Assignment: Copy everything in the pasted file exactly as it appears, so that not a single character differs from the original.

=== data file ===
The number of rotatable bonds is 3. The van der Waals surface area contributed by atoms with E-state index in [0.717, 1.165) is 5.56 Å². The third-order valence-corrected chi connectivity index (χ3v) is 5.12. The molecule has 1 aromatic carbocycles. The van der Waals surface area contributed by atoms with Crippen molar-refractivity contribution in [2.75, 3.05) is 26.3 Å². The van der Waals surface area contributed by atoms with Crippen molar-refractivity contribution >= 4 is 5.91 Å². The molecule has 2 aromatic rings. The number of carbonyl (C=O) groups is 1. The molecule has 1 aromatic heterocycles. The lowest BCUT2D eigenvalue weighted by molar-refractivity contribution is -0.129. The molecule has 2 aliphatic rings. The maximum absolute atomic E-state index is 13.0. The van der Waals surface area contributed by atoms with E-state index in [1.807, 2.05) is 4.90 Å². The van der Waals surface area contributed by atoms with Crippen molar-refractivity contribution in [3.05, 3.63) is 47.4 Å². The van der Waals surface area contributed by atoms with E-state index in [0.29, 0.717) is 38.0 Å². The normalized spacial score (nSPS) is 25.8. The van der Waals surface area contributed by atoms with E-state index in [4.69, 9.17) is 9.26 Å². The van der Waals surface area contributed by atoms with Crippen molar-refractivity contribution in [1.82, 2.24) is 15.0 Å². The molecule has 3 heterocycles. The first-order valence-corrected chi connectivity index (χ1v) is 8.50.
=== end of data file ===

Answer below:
The number of rotatable bonds is 3. The van der Waals surface area contributed by atoms with E-state index in [0.717, 1.165) is 5.56 Å². The third-order valence-corrected chi connectivity index (χ3v) is 5.12. The molecule has 1 aromatic carbocycles. The van der Waals surface area contributed by atoms with Crippen molar-refractivity contribution in [2.75, 3.05) is 26.3 Å². The van der Waals surface area contributed by atoms with Crippen molar-refractivity contribution >= 4 is 5.91 Å². The molecule has 2 aromatic rings. The number of carbonyl (C=O) groups is 1. The molecule has 1 aromatic heterocycles. The lowest BCUT2D eigenvalue weighted by molar-refractivity contribution is -0.129. The molecule has 2 aliphatic rings. The maximum absolute atomic E-state index is 13.0. The van der Waals surface area contributed by atoms with E-state index in [1.807, 2.05) is 4.90 Å². The van der Waals surface area contributed by atoms with Crippen molar-refractivity contribution in [3.05, 3.63) is 47.4 Å². The van der Waals surface area contributed by atoms with E-state index in [0.29, 0.717) is 38.0 Å². The normalized spacial score (nSPS) is 25.8. The van der Waals surface area contributed by atoms with E-state index in [4.69, 9.17) is 9.26 Å². The van der Waals surface area contributed by atoms with Crippen molar-refractivity contribution in [1.82, 2.24) is 15.0 Å². The molecule has 3 heterocycles. The first-order valence-corrected chi connectivity index (χ1v) is 8.50.